Academic administrators of top university engineering programs in India, Brazil, and China joined U.S. Ivy League counterparts and multinational industry leaders in late June at Columbia University in New York City to discuss opportunities for further global collaboration. This was the first in what the group hopes will be annual meetings to explore potential undergraduate, graduate, and industry partnerships. 

Outside the U.S., participating universities included the Indian Institute of Technology, the Brazilian Engineering League, and a consortium of nine Chinese universities. Like the Ivy League, member schools are administered separately but have a history of collaboration. “All of the countries represented are economic and knowledge powerhouses and have consortiums of universities that are well-known, selective, and leading the research agenda of these nations,” says Feniosky Peña-Mora, dean of Columbia’s Fu Foundation School of Engineering and Applied Science.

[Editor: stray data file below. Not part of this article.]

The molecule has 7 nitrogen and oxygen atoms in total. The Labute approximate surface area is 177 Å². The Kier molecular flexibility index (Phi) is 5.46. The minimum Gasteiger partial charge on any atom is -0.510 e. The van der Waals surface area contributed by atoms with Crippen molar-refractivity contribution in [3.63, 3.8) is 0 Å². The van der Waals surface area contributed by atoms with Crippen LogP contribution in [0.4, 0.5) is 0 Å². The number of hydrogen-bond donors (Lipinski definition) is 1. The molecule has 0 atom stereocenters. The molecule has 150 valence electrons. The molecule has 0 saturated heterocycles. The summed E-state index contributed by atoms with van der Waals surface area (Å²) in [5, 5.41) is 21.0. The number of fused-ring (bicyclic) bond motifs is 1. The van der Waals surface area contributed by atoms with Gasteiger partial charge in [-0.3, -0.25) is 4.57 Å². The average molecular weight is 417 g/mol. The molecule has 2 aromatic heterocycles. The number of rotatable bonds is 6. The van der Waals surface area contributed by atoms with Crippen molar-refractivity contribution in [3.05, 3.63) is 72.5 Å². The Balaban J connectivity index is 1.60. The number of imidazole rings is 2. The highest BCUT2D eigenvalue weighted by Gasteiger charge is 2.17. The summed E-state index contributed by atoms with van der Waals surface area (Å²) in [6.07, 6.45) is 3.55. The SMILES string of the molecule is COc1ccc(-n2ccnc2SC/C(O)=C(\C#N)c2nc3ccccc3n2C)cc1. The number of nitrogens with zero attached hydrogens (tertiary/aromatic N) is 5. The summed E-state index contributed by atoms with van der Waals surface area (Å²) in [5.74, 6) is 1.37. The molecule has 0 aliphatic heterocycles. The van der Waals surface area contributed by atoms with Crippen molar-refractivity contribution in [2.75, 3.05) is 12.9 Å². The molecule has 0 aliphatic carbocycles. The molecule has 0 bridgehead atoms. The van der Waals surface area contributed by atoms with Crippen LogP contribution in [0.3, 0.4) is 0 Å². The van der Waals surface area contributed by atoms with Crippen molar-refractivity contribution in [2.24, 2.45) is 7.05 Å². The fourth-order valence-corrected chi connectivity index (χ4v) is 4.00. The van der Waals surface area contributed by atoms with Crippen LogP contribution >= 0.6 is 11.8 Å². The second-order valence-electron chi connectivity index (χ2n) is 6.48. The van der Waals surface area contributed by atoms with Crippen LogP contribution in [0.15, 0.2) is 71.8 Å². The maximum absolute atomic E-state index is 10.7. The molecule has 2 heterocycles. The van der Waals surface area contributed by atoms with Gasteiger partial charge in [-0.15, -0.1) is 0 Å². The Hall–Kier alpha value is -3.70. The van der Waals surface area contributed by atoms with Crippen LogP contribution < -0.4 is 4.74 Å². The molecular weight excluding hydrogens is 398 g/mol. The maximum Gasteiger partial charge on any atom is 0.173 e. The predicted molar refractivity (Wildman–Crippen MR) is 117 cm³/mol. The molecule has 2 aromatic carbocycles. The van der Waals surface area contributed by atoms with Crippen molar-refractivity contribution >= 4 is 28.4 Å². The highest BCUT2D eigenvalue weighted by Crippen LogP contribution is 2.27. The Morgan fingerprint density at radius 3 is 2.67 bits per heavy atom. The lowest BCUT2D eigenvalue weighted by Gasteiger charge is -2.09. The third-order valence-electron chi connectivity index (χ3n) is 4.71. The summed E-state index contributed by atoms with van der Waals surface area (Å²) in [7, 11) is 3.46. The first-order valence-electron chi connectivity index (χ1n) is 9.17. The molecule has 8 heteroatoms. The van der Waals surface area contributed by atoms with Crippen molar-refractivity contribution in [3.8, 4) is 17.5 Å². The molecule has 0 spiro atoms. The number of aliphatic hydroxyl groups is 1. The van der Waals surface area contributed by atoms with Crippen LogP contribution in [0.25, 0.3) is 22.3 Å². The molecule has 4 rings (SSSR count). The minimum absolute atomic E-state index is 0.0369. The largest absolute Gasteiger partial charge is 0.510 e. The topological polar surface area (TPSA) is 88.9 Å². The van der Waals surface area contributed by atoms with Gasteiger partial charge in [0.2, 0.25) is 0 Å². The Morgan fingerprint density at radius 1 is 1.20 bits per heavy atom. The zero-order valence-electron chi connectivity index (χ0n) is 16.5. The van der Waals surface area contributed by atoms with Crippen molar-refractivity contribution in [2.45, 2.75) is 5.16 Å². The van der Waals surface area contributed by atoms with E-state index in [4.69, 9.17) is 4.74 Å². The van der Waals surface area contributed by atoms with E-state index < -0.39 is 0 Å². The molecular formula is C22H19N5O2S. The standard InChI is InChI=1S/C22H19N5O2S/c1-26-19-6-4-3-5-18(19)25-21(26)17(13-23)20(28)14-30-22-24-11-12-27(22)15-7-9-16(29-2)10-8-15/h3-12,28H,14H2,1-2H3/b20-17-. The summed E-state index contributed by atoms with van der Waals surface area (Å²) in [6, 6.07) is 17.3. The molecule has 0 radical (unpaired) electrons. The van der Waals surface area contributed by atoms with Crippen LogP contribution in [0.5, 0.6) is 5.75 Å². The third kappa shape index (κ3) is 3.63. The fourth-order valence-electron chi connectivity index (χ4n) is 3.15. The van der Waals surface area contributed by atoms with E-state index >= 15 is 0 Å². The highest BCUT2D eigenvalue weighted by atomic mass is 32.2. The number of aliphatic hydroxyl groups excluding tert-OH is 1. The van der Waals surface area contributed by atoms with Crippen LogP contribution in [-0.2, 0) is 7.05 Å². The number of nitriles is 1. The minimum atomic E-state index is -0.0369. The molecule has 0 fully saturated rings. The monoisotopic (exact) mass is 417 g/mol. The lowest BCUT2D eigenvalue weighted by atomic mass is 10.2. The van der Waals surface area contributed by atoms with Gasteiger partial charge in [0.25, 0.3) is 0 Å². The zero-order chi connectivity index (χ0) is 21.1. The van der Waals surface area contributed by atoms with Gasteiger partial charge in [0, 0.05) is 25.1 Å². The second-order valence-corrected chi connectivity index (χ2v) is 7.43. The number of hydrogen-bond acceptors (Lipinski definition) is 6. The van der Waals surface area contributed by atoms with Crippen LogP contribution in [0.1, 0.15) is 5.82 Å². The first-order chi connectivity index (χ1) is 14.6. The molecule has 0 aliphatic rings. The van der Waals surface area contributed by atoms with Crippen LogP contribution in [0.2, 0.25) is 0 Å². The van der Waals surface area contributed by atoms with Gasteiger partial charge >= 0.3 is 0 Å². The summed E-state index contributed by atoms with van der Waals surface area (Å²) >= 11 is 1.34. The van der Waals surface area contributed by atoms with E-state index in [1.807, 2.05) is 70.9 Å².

Over the next year, Joseph J. Helble, dean of the Thayer School of Engineering at Dartmouth University in Hanover, N.H., will spearhead a proposal for an international undergraduate design and engineering competition—in which “global” teams of students representing at least two countries will spend either a semester or year working on industry-sponsored practical design problems. The tentative plan is for a technical mentor, either from industry or academia, to oversee the teams.

At the graduate level, administrators discussed short-term international trips for Ph.D. students and proposed setting up a student repository and tracking system to manage international travel. They also talked about faculty visits during sabbaticals and ways to encourage and fund joint papers, workshops, and international research centers.

On the industry side, participants discussed fostering a culture of entrepreneurship in academia. They suggested creation of an innovation competition that, unlike the proposed undergraduate design competition, would instead focus on business, marketing, and legal aspects of engineering beyond designing and prototyping a device.

“Engineering is an international profession, and industries are globalized so we must prepare our students on a global basis,” says Vahan Agopyan, provost for postgraduate studies at the University of São Paulo in Brazil. “How do we support industries that are globalized? We have Chinese industries in Brazil, and there are Brazilian companies in China.”